Donna Brazile says "Laugh at the opposition." Epictetus suggested: Do not laugh much or often or unrestrainedly. Both may be good advice, though I prefer a hearty chuckle - even on a dark hard day. Laughs or no laughs, time was hinting that the skimming "O" and the scribbling was going to have to end. Read read write write. Decide what to ignore, decide what to include. There was no time to get out the Altoid box of really short colored pencils. This would be a page of words. There was no time for flourishes - only for focus. 9:56, 9:57, 9:58.

Filled paper. Lots to ponder. And actually more in the issue that I want to explore. Thanks, Oprah, writers, and the owners of the Daily Grind. I'll be back soon. This snowy weather is no laughing matter. But sunshine's in my little heart and I've discovered an ancient Stoic. Gotta go with what we've got.

On to The Grand Adventure,

Wednesday, April 20, 2011

OADMD - Peachy Pie

On Sunday Tara and I went to The Bikery for coffee. Though arriving before noon, we were "late." Few objects of desire were sheltered in the pastry case. Boo hoo? Boo hoo?

But, lo! Several large slices of peach pie called out "We're still here! We are peachy!" We decided to share one thick slice, got two forks, sat at an interior table corner (all the lovely window tables were taken - boo hoo), and bit on in. Crust was good and crusty, filling was peachy-keen. Definitely a sharing size.
To prolong the enjoyment I draw pie. Fun free-form angles and curves. Pies are angles. Pies are curves. The sketch is sort of cubist as the actual pie changed shape and size as penciling proceeded. Forks become abstract pokey things. Crust and filling meld into peachy tanny goldenroddy mass.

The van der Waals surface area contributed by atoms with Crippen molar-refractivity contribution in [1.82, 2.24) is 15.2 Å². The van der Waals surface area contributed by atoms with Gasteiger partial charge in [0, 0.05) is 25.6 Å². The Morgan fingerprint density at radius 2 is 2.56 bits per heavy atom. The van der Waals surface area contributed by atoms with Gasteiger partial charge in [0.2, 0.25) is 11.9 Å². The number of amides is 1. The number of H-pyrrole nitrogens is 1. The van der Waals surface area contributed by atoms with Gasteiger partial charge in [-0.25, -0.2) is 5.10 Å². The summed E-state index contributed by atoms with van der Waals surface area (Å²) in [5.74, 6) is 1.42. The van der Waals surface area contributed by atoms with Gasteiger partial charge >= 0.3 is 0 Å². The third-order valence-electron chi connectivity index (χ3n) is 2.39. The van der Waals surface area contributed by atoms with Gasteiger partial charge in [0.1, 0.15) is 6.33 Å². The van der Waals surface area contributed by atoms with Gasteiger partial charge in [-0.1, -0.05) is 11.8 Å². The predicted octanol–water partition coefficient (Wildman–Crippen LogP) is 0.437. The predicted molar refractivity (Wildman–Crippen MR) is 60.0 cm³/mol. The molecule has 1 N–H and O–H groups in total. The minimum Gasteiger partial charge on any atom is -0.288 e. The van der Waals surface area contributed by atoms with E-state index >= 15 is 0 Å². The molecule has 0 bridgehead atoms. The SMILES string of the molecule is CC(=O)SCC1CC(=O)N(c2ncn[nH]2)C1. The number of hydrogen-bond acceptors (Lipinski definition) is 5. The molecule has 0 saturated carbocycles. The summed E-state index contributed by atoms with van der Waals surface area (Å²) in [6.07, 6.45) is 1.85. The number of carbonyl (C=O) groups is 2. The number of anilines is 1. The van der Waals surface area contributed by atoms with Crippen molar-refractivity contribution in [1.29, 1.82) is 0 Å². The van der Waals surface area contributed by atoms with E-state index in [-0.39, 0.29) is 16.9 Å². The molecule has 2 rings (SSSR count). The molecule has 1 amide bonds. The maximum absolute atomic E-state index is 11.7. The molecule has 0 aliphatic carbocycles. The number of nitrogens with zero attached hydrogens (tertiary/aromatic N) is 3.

The peaches at the paper's bottom are a daydream of Summer. I tried to reach one's Inner Peach.

By drawing and eating turn by turn a sketcher can enjoy pie a wee bit longer than the usual eater. Look carefully, hunt for the appropriate colored pencil, scribble a bit, repeat. Inspect the geometry of a particular peach slice. Decide to shade or not to shade. Discuss life with daughter. Go get more coffee. Repeat. If words come to mind write some of them down.

Still haven't worked on the Sharing Theme. Maybe today.

The Star-Tribune Sunday paper holds quote from guitar great Jeff Beck - he is motivated by "Pushing and challenging myself musically to create new sounds and new music." Challenge. Challenge. I gotta remember the challenge part...... and must remember to draw with darker colors and higher contrast.

Lines from the pie day: draw faster looser slower freer
"Peach" Prismacolor is far pinker than these peaches.
One can be inspired by pie's shape (changing), color, sparkle, and charm.
I do so love a Charming Pie.

Today will probably be pie-free. But I'm thinking about French Onion Soup for lunch....

It's snowing out - now and forever.


Friday, April 15, 2011

Waltzing With Sargent

Now most of us will never be compared to the great painter John Singer Sargent. However, a lovely lesson we all can learn from his work is how much can be inferred by a dash or a dab or a squiggle. We can practice our dots and dashes, symbolic flicks and bits, to help the viewer along with the seeing while actually forcing him or her to do a tad of imagining. Examine Sargent's work and note the abstract shapes and lines and dobs he uses to depict a head or hand. A fashionable dress is actually a series of thickly laid slashes.

This is a work in progress.... Major gestures have been decided and the "Sargent-squiggles" are starting to appear. I tend to either ignore detail or put too much in. A Sargent-style of painting allows the artist to hint rather than clobber. To lead rather than lecture. One can play in a number of areas with a wide variety of colored ticks that add up only when seen as a whole. I like to create jazzy bits of interplay - some bold, others subtle. Improve is the name of the game once the basic composition is drawn. This does not always work out for the best; it's simply how I prefer to create. As a reformed pen-and-ink girl, my using pastels spontaneously doesn't come easily! And messes do occur. But the forgiving nature of pastels lets us "try, try again." As Martha would say, That's a good thing."